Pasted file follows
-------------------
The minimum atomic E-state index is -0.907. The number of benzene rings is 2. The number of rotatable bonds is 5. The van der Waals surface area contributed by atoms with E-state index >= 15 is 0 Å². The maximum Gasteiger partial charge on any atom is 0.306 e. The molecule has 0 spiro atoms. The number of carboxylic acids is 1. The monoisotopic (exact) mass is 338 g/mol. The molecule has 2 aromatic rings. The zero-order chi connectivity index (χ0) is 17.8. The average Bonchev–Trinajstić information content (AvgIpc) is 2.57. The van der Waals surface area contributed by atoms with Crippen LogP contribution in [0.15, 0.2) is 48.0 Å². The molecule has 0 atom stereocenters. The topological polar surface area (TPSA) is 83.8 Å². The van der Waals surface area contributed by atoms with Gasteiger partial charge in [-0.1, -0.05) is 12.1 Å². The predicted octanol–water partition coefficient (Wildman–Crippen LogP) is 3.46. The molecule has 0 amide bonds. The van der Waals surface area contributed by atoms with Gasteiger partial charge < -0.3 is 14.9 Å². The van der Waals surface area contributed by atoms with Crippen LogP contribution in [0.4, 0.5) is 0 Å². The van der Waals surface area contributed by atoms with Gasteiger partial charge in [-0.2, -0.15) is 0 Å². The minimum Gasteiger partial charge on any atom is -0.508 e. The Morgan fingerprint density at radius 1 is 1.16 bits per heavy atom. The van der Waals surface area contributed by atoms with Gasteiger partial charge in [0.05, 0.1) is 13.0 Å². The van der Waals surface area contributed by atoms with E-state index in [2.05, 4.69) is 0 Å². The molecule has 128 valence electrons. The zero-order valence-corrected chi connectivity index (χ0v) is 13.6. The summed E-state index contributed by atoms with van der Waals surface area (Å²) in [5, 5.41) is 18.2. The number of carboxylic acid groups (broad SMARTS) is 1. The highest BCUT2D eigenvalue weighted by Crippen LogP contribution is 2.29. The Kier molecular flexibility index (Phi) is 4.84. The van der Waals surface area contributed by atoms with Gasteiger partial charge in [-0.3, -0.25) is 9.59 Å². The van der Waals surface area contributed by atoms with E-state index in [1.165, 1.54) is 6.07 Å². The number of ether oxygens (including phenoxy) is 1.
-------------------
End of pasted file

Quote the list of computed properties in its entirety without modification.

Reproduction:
The minimum atomic E-state index is -0.907. The number of benzene rings is 2. The number of rotatable bonds is 5. The van der Waals surface area contributed by atoms with E-state index >= 15 is 0 Å². The maximum Gasteiger partial charge on any atom is 0.306 e. The molecule has 0 spiro atoms. The number of carboxylic acids is 1. The monoisotopic (exact) mass is 338 g/mol. The molecule has 2 aromatic rings. The zero-order chi connectivity index (χ0) is 17.8. The average Bonchev–Trinajstić information content (AvgIpc) is 2.57. The van der Waals surface area contributed by atoms with Crippen LogP contribution in [0.15, 0.2) is 48.0 Å². The molecule has 0 atom stereocenters. The topological polar surface area (TPSA) is 83.8 Å². The van der Waals surface area contributed by atoms with Gasteiger partial charge in [-0.1, -0.05) is 12.1 Å². The predicted octanol–water partition coefficient (Wildman–Crippen LogP) is 3.46. The molecule has 0 amide bonds. The van der Waals surface area contributed by atoms with Gasteiger partial charge < -0.3 is 14.9 Å². The van der Waals surface area contributed by atoms with Crippen LogP contribution in [0.4, 0.5) is 0 Å². The van der Waals surface area contributed by atoms with Gasteiger partial charge in [-0.2, -0.15) is 0 Å². The minimum Gasteiger partial charge on any atom is -0.508 e. The Morgan fingerprint density at radius 1 is 1.16 bits per heavy atom. The van der Waals surface area contributed by atoms with Gasteiger partial charge in [0.05, 0.1) is 13.0 Å². The van der Waals surface area contributed by atoms with E-state index in [2.05, 4.69) is 0 Å². The molecule has 128 valence electrons. The zero-order valence-corrected chi connectivity index (χ0v) is 13.6. The summed E-state index contributed by atoms with van der Waals surface area (Å²) in [5, 5.41) is 18.2. The number of carboxylic acid groups (broad SMARTS) is 1. The highest BCUT2D eigenvalue weighted by Crippen LogP contribution is 2.29. The Kier molecular flexibility index (Phi) is 4.84. The van der Waals surface area contributed by atoms with Gasteiger partial charge in [-0.3, -0.25) is 9.59 Å². The van der Waals surface area contributed by atoms with E-state index in [1.165, 1.54) is 6.07 Å². The number of ether oxygens (including phenoxy) is 1.